Mathematical Cranks

From Wikipedia

Mathematical Cranks is a book on pseudomathematics and the cranks who create it, written by Underwood Dudley. It was published by the Mathematical Association of America in their MAA Spectrum book series in 1992 ( ISBN  0-88385-507-0). [1]


Previously, Augustus De Morgan wrote in A Budget of Paradoxes about cranks in multiple subjects, and Dudley wrote a book about angle trisection. However, this is the first book to focus on mathematical crankery as a whole. [1]

The book consists of 57 essays, [2] loosely organized by the most common topics in mathematics for cranks to focus their attentions on. [1] The "top ten" of these topics, as listed by reviewer Ian Stewart, are, in order:

  1. squaring the circle,
  2. angle trisection,
  3. Fermat's Last Theorem,
  4. non-Euclidean geometry and the parallel postulate,
  5. the golden ratio,
  6. perfect numbers,
  7. the four color theorem,
  8. advocacy for duodecimal and other non-standard number systems,
  9. Cantor's diagonal argument for the uncountability of the real numbers, and
  10. doubling the cube. [3]

Other common topics for crankery, collected by Dudley, include calculations for the perimeter of an ellipse, roots of quintic equations, Fermat's little theorem, Gödel's incompleteness theorems, Goldbach's conjecture, magic squares, divisibility rules, constructible polygons, twin primes, set theory, statistics, and the Van der Pol oscillator. [1]

As David Singmaster writes, many of these topics are the subject of mainstream mathematics "and only become crankery in extreme cases". The book omits or passes lightly over other topics that apply mathematics to crankery in other areas, such as numerology and pyramidology. [1] Its attitude towards the cranks it covers is one of "sympathy and understanding", and in order to keep the focus on their crankery it names them only by initials. [4] The book also attempts to analyze the motivation and psychology behind crankery, [1] and to provide advice to professional mathematicians on how to respond to cranks. [3]

Despite his work on the subject, which has "become enshrined in academic folklore", Dudley has stated "I've been at this for a decade and still can't pin down exactly what it is that makes a crank a crank", adding that "It's like obscenity – you can tell a crank when you see one." [5]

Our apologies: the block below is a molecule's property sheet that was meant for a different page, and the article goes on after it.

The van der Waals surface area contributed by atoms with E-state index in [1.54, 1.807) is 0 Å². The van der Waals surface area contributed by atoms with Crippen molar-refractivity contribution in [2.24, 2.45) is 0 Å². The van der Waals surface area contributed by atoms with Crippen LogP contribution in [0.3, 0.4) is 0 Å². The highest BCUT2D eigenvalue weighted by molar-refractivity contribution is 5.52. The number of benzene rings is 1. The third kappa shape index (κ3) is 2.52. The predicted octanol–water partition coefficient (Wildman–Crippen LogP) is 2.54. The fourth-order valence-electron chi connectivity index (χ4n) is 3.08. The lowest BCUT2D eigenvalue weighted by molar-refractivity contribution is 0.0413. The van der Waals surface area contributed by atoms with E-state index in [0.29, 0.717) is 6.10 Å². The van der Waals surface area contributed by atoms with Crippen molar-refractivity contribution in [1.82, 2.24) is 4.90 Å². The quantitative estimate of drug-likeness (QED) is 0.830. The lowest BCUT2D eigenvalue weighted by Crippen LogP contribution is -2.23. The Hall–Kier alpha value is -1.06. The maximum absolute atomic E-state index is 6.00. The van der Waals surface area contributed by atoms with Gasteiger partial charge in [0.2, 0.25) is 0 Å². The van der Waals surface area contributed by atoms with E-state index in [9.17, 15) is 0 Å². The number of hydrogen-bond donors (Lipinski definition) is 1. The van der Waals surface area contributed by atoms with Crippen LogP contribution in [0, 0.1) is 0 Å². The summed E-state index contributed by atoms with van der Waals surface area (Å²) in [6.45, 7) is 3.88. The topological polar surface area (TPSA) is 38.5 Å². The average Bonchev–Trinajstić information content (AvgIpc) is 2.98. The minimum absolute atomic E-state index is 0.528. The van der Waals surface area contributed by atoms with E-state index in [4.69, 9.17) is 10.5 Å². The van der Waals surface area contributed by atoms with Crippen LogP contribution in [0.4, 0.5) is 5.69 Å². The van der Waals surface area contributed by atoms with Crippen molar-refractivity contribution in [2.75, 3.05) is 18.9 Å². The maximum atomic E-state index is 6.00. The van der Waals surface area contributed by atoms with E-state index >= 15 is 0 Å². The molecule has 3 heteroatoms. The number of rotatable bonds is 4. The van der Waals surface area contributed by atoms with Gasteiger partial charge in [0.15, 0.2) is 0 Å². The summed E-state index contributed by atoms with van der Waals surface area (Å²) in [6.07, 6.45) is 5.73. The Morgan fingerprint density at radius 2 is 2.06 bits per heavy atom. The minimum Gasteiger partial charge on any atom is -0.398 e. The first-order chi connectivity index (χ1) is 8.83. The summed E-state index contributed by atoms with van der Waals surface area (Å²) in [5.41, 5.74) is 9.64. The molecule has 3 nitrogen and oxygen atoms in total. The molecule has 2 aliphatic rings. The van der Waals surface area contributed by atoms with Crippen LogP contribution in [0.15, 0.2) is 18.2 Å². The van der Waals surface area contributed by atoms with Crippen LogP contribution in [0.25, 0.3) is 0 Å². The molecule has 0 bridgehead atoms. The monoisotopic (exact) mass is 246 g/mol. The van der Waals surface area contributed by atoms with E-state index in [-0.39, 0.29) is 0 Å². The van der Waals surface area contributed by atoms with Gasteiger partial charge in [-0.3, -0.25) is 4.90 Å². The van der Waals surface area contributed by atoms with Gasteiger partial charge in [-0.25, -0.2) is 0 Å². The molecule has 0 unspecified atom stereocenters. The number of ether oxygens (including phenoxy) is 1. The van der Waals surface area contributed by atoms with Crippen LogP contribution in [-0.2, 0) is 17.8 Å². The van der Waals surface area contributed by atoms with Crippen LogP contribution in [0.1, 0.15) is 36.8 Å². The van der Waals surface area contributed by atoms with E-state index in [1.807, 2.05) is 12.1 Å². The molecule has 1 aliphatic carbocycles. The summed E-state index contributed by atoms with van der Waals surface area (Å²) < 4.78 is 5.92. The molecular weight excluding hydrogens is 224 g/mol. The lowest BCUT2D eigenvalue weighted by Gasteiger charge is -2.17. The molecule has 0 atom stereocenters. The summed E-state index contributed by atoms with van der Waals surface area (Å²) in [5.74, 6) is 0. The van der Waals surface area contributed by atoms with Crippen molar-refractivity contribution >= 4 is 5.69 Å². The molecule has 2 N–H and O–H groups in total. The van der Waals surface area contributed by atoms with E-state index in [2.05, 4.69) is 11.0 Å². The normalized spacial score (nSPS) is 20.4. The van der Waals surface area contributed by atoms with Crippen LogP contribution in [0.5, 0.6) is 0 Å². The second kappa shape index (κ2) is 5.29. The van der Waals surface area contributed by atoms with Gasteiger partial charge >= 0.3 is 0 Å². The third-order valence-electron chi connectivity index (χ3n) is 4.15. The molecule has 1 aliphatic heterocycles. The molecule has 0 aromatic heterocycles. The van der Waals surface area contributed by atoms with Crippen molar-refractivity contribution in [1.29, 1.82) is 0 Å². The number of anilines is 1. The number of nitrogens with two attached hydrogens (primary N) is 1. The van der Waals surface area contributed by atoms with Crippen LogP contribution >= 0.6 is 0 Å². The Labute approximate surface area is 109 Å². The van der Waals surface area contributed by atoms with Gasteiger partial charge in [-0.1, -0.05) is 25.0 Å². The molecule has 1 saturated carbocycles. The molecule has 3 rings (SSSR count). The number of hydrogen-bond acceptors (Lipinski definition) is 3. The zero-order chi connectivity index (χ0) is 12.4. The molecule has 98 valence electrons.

After the book was published, one of the cranks whose work was featured in the book, William Dilworth, sued Dudley for defamation in a federal court in Wisconsin. [6] The court dismissed the Dilworth vs Dudley case on two grounds. First, it found that by publishing his work on Cantor's diagonal argument, Dilworth had made himself a public figure, creating a higher burden of proof for a defamation case. Second, it found that the word "crank" was "rhetorical hyperbole" rather than an actionably inaccurate description. [7] The United States Court of Appeals for the Seventh Circuit concurred. After Dilworth repeated the lawsuit in a state court, he lost again and was forced to pay Dudley's legal expenses. [6]

Reception and audience

Reviewer John N. Fujii calls the book "humorous and charming" and "difficult to put down", and advocates it to "all readers interested in the human side of mathematics". [2] Although complaining that famous mathematicians Niels Henrik Abel and Srinivasa Ramanujan might have been dismissed as cranks by the standards of the book, reviewer Robert Matthews finds it an accurate reflection of most crankery. [8] And David Singmaster adds that it should be read by "anyone likely to deal with a crank", including professional mathematicians, journalists, and legislators.


  1. ^ a b c d e f Singmaster, David (1993), "Review of Mathematical Cranks", Mathematical Reviews, MR  1189134
  2. ^ a b Fujii, John N. (May 1993), "Review of Mathematical Cranks", The Mathematics Teacher, 86 (5): 429–430, JSTOR  27968419
  3. ^ a b Stewart, Ian (January 1994), "Review of Mathematical Cranks", American Mathematical Monthly, 101 (1): 87–91, doi: 10.2307/2325140, JSTOR  2325140
  4. ^ Webster, Roger (November 1994), "Review of Mathematical Cranks", The Mathematical Gazette, 78 (483): 355–356, doi: 10.2307/3620224, JSTOR  3620224
  5. ^ Johnson, George (February 9, 1999), "Genius or Gibberish? The Strange World of the Math Crank", The New York Times
  6. ^ a b Richeson, David S. (October 8, 2019), "Beware of Cranks: Misguided attempts to solve impossible mathematical problems", Lapham's Quarterly
  7. ^ Gajda, Amy (2010), The Trials of Academe: the new era of campus litigation, Harvard University Press, pp. 163–164, ISBN  9780674053861
  8. ^ Matthews, Robert (November 2, 1996), "Review : Going nuts over numbers", New Scientist